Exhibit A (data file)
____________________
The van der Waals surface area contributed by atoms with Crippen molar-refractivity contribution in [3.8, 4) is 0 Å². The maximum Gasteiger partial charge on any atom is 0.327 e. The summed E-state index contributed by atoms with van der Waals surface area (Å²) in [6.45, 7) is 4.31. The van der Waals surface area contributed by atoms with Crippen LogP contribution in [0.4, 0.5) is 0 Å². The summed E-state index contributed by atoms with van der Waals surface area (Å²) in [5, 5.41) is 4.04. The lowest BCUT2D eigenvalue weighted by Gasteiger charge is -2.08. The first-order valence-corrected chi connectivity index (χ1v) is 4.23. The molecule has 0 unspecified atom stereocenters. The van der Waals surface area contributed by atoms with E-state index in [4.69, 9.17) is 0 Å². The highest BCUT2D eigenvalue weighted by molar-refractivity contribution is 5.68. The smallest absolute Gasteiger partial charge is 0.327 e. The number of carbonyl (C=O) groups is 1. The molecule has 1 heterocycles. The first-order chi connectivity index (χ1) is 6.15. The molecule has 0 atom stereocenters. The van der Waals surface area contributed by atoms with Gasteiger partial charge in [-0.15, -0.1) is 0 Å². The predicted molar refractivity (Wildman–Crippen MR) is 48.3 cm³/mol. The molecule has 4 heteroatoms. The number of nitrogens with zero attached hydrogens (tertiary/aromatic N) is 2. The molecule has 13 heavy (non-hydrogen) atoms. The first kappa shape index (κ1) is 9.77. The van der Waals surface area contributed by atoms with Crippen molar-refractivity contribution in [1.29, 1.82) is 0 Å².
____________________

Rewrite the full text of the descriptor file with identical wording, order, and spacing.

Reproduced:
The van der Waals surface area contributed by atoms with Crippen molar-refractivity contribution in [3.8, 4) is 0 Å². The maximum Gasteiger partial charge on any atom is 0.327 e. The summed E-state index contributed by atoms with van der Waals surface area (Å²) in [6.45, 7) is 4.31. The van der Waals surface area contributed by atoms with Crippen LogP contribution in [0.4, 0.5) is 0 Å². The summed E-state index contributed by atoms with van der Waals surface area (Å²) in [5, 5.41) is 4.04. The lowest BCUT2D eigenvalue weighted by Gasteiger charge is -2.08. The first-order valence-corrected chi connectivity index (χ1v) is 4.23. The molecule has 0 unspecified atom stereocenters. The van der Waals surface area contributed by atoms with E-state index in [4.69, 9.17) is 0 Å². The highest BCUT2D eigenvalue weighted by molar-refractivity contribution is 5.68. The smallest absolute Gasteiger partial charge is 0.327 e. The number of carbonyl (C=O) groups is 1. The molecule has 1 heterocycles. The first-order chi connectivity index (χ1) is 6.15. The molecule has 0 atom stereocenters. The van der Waals surface area contributed by atoms with Gasteiger partial charge in [-0.15, -0.1) is 0 Å². The predicted molar refractivity (Wildman–Crippen MR) is 48.3 cm³/mol. The molecule has 4 heteroatoms. The number of nitrogens with zero attached hydrogens (tertiary/aromatic N) is 2. The molecule has 13 heavy (non-hydrogen) atoms. The first kappa shape index (κ1) is 9.77. The van der Waals surface area contributed by atoms with Crippen molar-refractivity contribution in [1.29, 1.82) is 0 Å².